I mean, you can think of it as building up a kitchen. You pull in different types of elements, and then you configure them. And there are rules that tie them all together, and it’s done in a 2D or 3D space where you can interact with it. That’s also how a configurator could look like.

Myriam

I see. Okay. And I was wondering, I mean, you give us some example, but what would you say is the most common kind of issue or challenge that your customer’s face? So what basically motivates them to come to you?

Henrik

That’s two different questions, actually.

Myriam

Okay. The first one is.

Henrik

I think, one challenge. We see some pretty significant challenges in the complexity of the system landscape, which means that you end up with a lot of integrations. And that is also tied to the other main challenge, which is basically data consistency. It is very common that since data is traditionally being maintained in separate systems siloed from each other, for example, the PLM system and the CPQ system, there is some connection points between them, but it’s not aligned, and that causes a ton of problems. It means that orders get accepted, and then when they hit the manufacturing their flagged as Invalid, you do not offer all your capabilities and stuff like that.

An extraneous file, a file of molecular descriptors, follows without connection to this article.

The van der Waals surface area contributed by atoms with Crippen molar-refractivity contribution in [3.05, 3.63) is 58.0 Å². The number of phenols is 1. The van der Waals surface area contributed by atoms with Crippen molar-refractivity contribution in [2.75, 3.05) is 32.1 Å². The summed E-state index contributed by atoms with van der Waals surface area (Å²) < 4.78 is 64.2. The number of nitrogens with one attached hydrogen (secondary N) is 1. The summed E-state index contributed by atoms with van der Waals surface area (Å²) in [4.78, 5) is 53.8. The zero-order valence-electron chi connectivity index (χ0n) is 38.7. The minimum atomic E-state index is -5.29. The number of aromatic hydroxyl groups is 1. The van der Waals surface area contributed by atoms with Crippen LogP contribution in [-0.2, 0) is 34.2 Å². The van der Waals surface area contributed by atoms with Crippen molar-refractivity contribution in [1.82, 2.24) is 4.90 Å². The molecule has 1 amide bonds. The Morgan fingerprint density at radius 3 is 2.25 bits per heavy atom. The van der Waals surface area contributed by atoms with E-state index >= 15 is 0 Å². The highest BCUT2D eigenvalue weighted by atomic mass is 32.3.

So I think this getting data aligned is a pretty fundamental challenge that has to be in place before you start to introduce a sort of an End-to-end solution, which we’re talking about here where what you do in your Palm system is fully exposed and transparent to your sales channels. So I think that was probably the first question. And then the second part of your question was, why do they do this?

Myriam

What motivation? Why do they come to you? What is the reason they’re going to come and ask for your help?

Henrik

And there are different reasons. But I would say the very typical one is to help streamline the whole sales process. So making sure that what is sold can also be manufactured and that everything you can actually manufacture also is exposed in the sales channels with the right data at the right pricing. That is the most fundamental challenge. But there are other reasons. And I would say one of the other reasons is to to help on the rule management. Many of these applications that we talked about up to this point, both PLM and oh.

Myriam